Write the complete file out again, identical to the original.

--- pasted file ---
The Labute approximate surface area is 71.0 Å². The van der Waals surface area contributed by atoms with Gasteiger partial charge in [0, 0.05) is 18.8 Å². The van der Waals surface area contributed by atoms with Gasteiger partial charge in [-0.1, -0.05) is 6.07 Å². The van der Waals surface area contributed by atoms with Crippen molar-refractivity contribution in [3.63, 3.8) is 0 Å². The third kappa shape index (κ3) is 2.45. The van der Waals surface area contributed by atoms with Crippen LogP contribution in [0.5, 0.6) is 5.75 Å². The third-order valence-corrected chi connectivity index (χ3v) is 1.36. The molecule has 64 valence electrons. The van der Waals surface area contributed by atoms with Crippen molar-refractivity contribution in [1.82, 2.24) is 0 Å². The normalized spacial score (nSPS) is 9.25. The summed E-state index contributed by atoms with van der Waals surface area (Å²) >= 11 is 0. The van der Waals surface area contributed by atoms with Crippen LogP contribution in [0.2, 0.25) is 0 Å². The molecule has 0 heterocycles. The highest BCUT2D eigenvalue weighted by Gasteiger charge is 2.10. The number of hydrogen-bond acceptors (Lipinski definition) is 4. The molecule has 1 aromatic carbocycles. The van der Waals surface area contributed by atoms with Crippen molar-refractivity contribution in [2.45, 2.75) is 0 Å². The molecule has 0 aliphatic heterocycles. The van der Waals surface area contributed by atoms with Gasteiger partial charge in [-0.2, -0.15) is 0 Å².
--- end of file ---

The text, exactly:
The Labute approximate surface area is 71.0 Å². The van der Waals surface area contributed by atoms with Gasteiger partial charge in [0, 0.05) is 18.8 Å². The van der Waals surface area contributed by atoms with Gasteiger partial charge in [-0.1, -0.05) is 6.07 Å². The van der Waals surface area contributed by atoms with Crippen molar-refractivity contribution in [3.63, 3.8) is 0 Å². The third kappa shape index (κ3) is 2.45. The van der Waals surface area contributed by atoms with Crippen LogP contribution in [0.5, 0.6) is 5.75 Å². The third-order valence-corrected chi connectivity index (χ3v) is 1.36. The molecule has 64 valence electrons. The van der Waals surface area contributed by atoms with Crippen molar-refractivity contribution in [1.82, 2.24) is 0 Å². The normalized spacial score (nSPS) is 9.25. The summed E-state index contributed by atoms with van der Waals surface area (Å²) >= 11 is 0. The van der Waals surface area contributed by atoms with Crippen LogP contribution in [0.2, 0.25) is 0 Å². The molecule has 0 heterocycles. The highest BCUT2D eigenvalue weighted by Gasteiger charge is 2.10. The number of hydrogen-bond acceptors (Lipinski definition) is 4. The molecule has 1 aromatic carbocycles. The van der Waals surface area contributed by atoms with Crippen molar-refractivity contribution in [2.45, 2.75) is 0 Å². The molecule has 0 aliphatic heterocycles. The van der Waals surface area contributed by atoms with Gasteiger partial charge in [-0.2, -0.15) is 0 Å².